AiPT!’s Editor-at-Large Chris Hassan here with a very important scientific question: Teleportation – is it possible?
It’s a question comic book and science fiction fans have no doubt pondered. After all, it’s a natural part of the many Star Trek television and film series. It’ll surely play a role in Star Trek: Discovery (premiering September 24). Then, there are the pop culture characters, like the X-Men’s Nightcrawler and Jumper’s … uh, Jumper (?), that were born with the ability to teleport themselves (and others).
So what’s the deal? Do I need to have blue skin and a tail to teleport, or is there a science to teleportation that will make science fiction science reality in the not-too-distant future? For answers, let’s turn to two actual scientists – Ryan and Dave!Ryan: I can’t believe it, but Chris may have found the first question in the long and august history of this column that Dave and I, as physicists AND insufferably huge Star Trek dorks, may not be able to skate around in our trademark style!
Let’s start at the beginning. As we all know, at some point in the early 2100s, the matter transporter will be invented by Emory Erickson. For a century or two, humans will be afraid to use it, but by the 24th century, blind spaceship engineers will widely consider it “the safest way to travel” (as an inexplicable backwards reference to current-day fear of airplanes) despite the fact that horrible transporter accidents will be routine.
Transporters will work by fully dematerializing a person or object and then employing a “matter confinement beam” to move those atoms to a second location and re-assemble them in their previous form. And when that happens, it creates a whirring wind chime noise and a sparkly visual effect. Also, Heisenberg Compensators are involved. The “question of consciousness” will go unanswered throughout all known pre-documented history.
What are your favorite transporter observations, Dave? Would you allow yourself to be transported?Dave: I admit to having been in the bathroom for most of what you said there, Ryan, but I did catch your question at the end and I’ll take a quick stab at the answer. To put it bluntly, Jason Statham is the best in the business. He doesn’t change the deal, he doesn’t ask names, and he never opens the package. I can’t imagine how he would react if the package was a person, though. Maybe he’d be fine with it.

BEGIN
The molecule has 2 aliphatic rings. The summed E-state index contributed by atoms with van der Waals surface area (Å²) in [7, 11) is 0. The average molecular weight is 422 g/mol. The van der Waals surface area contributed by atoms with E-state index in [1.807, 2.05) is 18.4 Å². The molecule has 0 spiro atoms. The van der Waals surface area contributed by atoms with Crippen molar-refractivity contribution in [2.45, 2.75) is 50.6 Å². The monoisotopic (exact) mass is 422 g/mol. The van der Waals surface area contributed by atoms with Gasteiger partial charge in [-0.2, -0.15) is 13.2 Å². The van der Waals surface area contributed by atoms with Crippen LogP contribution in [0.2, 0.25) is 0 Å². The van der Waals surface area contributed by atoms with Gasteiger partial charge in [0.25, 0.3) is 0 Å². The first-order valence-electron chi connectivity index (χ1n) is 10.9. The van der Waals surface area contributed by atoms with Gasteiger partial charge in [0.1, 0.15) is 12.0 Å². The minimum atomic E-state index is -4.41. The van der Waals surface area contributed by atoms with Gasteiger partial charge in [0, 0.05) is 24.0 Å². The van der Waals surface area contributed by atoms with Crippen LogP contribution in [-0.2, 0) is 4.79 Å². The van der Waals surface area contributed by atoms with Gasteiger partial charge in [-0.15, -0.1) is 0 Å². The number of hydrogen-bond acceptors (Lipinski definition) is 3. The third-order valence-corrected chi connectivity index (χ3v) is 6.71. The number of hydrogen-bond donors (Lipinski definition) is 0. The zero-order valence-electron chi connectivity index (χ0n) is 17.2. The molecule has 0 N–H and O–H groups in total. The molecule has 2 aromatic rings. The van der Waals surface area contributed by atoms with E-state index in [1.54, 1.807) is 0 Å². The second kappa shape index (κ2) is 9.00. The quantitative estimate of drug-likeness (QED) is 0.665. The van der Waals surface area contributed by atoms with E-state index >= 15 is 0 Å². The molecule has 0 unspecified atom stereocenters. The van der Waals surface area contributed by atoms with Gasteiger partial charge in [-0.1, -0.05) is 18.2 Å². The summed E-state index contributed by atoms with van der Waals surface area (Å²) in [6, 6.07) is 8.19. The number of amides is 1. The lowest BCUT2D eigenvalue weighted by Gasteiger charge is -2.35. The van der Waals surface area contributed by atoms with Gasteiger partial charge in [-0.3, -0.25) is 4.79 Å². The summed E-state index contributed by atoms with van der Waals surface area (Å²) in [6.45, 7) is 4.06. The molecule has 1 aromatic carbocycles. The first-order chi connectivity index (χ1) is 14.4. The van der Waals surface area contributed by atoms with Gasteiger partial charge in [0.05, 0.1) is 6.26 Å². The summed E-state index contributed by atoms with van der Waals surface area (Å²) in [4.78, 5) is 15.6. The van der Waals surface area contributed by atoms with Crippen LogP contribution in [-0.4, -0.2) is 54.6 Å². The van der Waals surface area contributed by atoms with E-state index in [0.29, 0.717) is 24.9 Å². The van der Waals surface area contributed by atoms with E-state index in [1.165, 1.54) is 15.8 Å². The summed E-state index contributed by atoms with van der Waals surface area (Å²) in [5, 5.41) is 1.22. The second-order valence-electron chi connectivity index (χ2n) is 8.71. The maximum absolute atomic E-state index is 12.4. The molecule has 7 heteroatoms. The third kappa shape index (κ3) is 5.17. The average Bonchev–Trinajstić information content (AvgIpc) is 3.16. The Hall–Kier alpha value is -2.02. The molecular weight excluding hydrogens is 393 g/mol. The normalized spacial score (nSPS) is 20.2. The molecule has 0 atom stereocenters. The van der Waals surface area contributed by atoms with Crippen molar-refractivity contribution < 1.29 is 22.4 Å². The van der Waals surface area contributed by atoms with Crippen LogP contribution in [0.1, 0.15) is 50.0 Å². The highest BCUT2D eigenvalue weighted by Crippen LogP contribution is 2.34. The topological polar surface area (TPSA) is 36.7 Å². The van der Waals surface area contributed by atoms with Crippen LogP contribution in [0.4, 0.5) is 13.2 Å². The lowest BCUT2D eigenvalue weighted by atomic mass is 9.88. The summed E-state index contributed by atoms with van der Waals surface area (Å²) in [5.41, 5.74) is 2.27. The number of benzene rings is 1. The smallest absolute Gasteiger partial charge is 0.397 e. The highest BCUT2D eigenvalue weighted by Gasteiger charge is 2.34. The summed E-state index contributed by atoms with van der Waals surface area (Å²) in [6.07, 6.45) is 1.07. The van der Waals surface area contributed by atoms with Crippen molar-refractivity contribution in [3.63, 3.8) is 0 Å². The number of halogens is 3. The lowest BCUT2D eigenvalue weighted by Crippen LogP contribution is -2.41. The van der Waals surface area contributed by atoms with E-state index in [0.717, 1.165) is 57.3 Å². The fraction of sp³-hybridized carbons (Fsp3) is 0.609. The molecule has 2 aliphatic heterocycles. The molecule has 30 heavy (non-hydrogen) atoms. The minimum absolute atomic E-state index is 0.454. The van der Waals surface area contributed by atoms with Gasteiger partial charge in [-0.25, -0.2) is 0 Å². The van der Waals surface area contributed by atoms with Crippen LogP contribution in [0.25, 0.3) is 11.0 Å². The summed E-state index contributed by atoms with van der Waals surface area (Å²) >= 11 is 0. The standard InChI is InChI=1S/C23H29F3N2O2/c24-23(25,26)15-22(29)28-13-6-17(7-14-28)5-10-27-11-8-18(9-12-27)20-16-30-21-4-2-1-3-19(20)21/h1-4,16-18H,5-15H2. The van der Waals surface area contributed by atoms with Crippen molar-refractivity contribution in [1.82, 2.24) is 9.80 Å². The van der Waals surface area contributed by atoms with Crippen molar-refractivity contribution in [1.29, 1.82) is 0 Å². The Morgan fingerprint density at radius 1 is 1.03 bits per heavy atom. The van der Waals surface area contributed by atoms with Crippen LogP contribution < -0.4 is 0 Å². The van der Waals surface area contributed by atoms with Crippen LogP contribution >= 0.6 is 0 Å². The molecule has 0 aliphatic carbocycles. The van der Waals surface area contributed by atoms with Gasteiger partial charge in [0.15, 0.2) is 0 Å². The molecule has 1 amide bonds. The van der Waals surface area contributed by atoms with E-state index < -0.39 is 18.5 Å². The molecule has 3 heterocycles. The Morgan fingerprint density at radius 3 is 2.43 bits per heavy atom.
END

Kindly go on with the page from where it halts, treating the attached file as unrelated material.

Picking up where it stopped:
As for Chris’s question, this issue has long been settled. I frequently use a device which can transport me anywhere. I can visit anywhere in the world, or any other planet, at any time. I can even visit alternate realities. Imagine a world where we studied astronomy instead of cosmology!
[FOOTNOTE: Ryan had believed that he and Dave were astrophysicists; Dave still isn’t clear exactly what their PhDs are in]
Anything is possible. This device I speak of is, of course, the paperback novel. It takes me wherever I want, in the only universe that I recognize as reality: The theater of the mind.
Not to be a braggart, but I did walk into a freshman philosophy class as a goatee-sporting senior and blow the kids’ minds. You see, I was the first person back in 2006 to ask, if a transporter were to exist, does it really move the soul? If not, what comes out of the other end of the transporter? Is it you? By whose definition?
And then I settled the debate by pointing out: Not your definition, because, let’s be honest, you’re dead. You got Fargo woodchipper’d by a fancy machine, and now the glued-together bits and pieces are lurching around on some planet, continuing to disappoint friends and loved ones in a style that is a one-for-one copy of your own. And then I just turned and booked it. There is nothing more rewarding than touching young minds.On the other hand, even though transporters seem to kill everyone as a base function, shuttlecraft somehow have an even worse track record in getting people from point to point safely. Which mode of transport do you consider the most dangerous, Ryan?
Ryan: Sorry Dave, I was just in the bathroom for most of that. But I heard your question, and I can say unequivocally that the most dangerous method of transportation (other than transportation) is skiing. Just look at that word, there are two ‘i’s right together. Who decided that that was the best way to spell that, or, indeed, to strap two planks to their legs and use them to slide downhill over frozen precipitation? Everything about it is nonsense. How does anyone come back from ski vacations alive or with functional legs?
And that is why in Star Trek, there is absolutely no skiing. There are occasional scarves or mentions of polar regions, but no skiing. Instead, everyone rides horses, or has sex with the holodeck, or fights with giant Q-tips, and these choices make way more sense than skiing does.That being said, the one way I will not consent to be transported by is by gondola. Every few 100 years, those cables probably snap. I also refuse to travel by Ferrari or Lamborghini, because I don’t wish to invite speculation into the quality of my genitals.
What about you, pal?
Dave: Avoiding speculation into the quality of my genitals is indeed the watchword. Typically, though, that happens within 15 seconds of me opening my mouth. So, damage done, I suppose, but let’s conclude here.
Chris: Thanks, guys! I’ll admit, I was in the bathroom while you two talked, but I trust that you answered my Nightcrawler question. Get those thank-you comments ready, X-Men fans!
And as always, if you have scientific questions you want Ryan and Dave to answer in a future article, just comment below!
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